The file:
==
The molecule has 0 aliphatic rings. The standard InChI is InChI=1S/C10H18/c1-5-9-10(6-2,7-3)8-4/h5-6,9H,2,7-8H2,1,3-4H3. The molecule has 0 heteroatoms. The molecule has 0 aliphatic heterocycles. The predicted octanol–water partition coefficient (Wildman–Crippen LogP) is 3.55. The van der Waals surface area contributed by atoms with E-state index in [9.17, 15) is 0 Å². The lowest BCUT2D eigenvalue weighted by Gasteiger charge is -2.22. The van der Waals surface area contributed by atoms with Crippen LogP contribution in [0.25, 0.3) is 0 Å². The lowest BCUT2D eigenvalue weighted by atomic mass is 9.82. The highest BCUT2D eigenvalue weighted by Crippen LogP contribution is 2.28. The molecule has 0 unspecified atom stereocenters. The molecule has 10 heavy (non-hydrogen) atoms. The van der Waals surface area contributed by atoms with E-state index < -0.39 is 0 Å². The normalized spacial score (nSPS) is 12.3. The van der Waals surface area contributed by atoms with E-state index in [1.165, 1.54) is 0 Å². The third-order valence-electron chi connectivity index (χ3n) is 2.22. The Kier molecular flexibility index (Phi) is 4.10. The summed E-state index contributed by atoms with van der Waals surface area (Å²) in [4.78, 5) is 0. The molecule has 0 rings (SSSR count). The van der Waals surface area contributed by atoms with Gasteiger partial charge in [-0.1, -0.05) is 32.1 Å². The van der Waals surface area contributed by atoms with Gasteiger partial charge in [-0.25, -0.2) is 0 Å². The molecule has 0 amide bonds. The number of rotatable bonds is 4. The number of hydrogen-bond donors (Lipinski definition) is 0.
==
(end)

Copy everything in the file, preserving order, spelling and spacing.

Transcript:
The molecule has 0 aliphatic rings. The standard InChI is InChI=1S/C10H18/c1-5-9-10(6-2,7-3)8-4/h5-6,9H,2,7-8H2,1,3-4H3. The molecule has 0 heteroatoms. The molecule has 0 aliphatic heterocycles. The predicted octanol–water partition coefficient (Wildman–Crippen LogP) is 3.55. The van der Waals surface area contributed by atoms with E-state index in [9.17, 15) is 0 Å². The lowest BCUT2D eigenvalue weighted by Gasteiger charge is -2.22. The van der Waals surface area contributed by atoms with Crippen LogP contribution in [0.25, 0.3) is 0 Å². The lowest BCUT2D eigenvalue weighted by atomic mass is 9.82. The highest BCUT2D eigenvalue weighted by Crippen LogP contribution is 2.28. The molecule has 0 unspecified atom stereocenters. The molecule has 10 heavy (non-hydrogen) atoms. The van der Waals surface area contributed by atoms with E-state index < -0.39 is 0 Å². The normalized spacial score (nSPS) is 12.3. The van der Waals surface area contributed by atoms with E-state index in [1.165, 1.54) is 0 Å². The third-order valence-electron chi connectivity index (χ3n) is 2.22. The Kier molecular flexibility index (Phi) is 4.10. The summed E-state index contributed by atoms with van der Waals surface area (Å²) in [4.78, 5) is 0. The molecule has 0 rings (SSSR count). The van der Waals surface area contributed by atoms with Gasteiger partial charge in [-0.1, -0.05) is 32.1 Å². The van der Waals surface area contributed by atoms with Gasteiger partial charge in [-0.25, -0.2) is 0 Å². The molecule has 0 amide bonds. The number of rotatable bonds is 4. The number of hydrogen-bond donors (Lipinski definition) is 0.